Valuing the benefits that wildlife provide to farmers could incentivize conservation in working landscapes. As insects destroy 8–15% of crops globally, much of our research focuses on how conservation could mitigate pest outbreaks on farms. For example, we have shown that conserving natural habitat around farms may bolster the natural enemies of coffee pests, resulting in fewer pests and higher yields (Figure 1).
Fig. 1: Excluding insectivorous birds from coffee plants doubled yield loss from coffee’s most damaging insect pest (Karp et al. 2013 Ecol. Lett.; Karp et al. 2014 SpringerPlus). Pictures depict bird exclusion treatments (top), the coffee berry borer beetle (bottom left), and a Yellow Warbler (bottom right), one of the species shown to consume berry borers.
In 2020, we worked as part of a larger team at the Socio-Environmental Synthesis Center to design decision-support tools that would help managers visualize how habitat conservation affects insect pests worldwide. Our team compiled the most comprehensive global pest-control database of its kind, with 132 studies across 6789 sites in 31 countries. Qualitative and quantitative analyses of this database upended an agroecological paradigm by suggesting that the effect of natural habitat on pests is incredibly context-dependent (rather than being uniformly beneficial).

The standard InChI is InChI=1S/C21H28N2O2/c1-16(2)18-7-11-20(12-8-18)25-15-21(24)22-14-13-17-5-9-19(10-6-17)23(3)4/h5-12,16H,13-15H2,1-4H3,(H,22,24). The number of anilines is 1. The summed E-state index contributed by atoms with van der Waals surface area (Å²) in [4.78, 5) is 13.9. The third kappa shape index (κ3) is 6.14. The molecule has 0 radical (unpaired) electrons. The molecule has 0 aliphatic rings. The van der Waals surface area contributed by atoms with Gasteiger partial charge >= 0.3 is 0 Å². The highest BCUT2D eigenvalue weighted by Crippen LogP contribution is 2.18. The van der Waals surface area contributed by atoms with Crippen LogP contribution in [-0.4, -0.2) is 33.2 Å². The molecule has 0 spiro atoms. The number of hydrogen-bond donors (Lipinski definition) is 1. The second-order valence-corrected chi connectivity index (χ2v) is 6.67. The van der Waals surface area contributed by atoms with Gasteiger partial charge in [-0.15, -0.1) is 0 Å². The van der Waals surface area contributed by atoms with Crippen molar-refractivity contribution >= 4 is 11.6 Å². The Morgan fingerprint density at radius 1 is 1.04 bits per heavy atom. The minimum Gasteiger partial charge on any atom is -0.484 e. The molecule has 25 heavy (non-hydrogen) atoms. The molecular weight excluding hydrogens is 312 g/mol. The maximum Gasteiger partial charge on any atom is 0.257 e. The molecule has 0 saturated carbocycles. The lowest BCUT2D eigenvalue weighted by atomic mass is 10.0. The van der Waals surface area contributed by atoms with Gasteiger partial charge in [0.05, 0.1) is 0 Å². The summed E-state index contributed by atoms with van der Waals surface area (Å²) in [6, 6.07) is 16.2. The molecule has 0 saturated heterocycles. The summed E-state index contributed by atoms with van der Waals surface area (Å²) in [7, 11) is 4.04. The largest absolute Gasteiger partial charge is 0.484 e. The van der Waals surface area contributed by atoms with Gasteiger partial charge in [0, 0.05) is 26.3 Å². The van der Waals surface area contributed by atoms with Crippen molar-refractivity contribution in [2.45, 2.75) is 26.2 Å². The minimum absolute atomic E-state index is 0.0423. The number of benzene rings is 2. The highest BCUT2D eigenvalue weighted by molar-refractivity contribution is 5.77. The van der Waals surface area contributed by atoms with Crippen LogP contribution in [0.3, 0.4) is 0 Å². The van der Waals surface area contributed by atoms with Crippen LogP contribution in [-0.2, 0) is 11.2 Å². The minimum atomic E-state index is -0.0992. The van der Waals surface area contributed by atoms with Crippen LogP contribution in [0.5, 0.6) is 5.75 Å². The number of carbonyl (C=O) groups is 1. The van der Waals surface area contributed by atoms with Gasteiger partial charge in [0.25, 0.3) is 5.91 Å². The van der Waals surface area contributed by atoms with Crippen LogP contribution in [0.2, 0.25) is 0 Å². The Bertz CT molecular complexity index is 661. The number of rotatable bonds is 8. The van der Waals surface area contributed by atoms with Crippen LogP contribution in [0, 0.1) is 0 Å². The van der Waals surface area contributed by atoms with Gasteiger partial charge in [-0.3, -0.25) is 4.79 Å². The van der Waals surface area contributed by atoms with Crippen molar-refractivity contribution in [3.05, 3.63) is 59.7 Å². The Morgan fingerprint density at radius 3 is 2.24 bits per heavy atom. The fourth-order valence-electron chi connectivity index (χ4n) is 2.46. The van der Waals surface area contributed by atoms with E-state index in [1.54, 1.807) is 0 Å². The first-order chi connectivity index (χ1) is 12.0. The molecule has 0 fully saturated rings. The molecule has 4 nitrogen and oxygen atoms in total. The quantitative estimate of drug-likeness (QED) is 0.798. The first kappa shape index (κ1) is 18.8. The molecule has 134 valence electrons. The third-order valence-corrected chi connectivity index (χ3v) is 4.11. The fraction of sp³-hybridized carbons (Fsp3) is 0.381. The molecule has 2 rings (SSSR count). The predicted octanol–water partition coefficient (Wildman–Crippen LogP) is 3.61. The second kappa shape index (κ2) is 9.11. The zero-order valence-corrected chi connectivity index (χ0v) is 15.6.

Our subsequent work has sought to explain this surprising finding. In one paper, we report that functional traits may mediate pest responses, with generalist pests benefitting from natural habitat and non-native specialists declining. In another, we suggest that pests may only be suppressed when natural habitat enhances predator diversity. Finally, our recent work indicates eco-informatic analyses of large databases may be needed to uncover landscape effects because pest populations are so variable .
Despite all of the attention given to landscape effects on crop pests, pest control is still rarely considered in landscape management. Part of the problem is that ecologists rarely measure outcomes that directly affect the public or that drive farming decisions. For example, farmers often apply excessive amounts of insecticides to avoid very rare but catastrophic outbreaks that result in total crop failure. Though crop failure events are usually too rare to be studied, we were able to use a large government database of ~1300 Spanish olive orchards and vineyards monitored for ~13 years to show landscape simplification (i.e., cultivating monocultures) increases insecticide applications, pest population volatility, and crop failure. Now, we are working on a USDA-funded project to build a global data repository that will integrate academic studies and ‘big data’ from governments or industry. In doing so, we will create a resource to develop decision-support tools that enable pest management at landscape scales.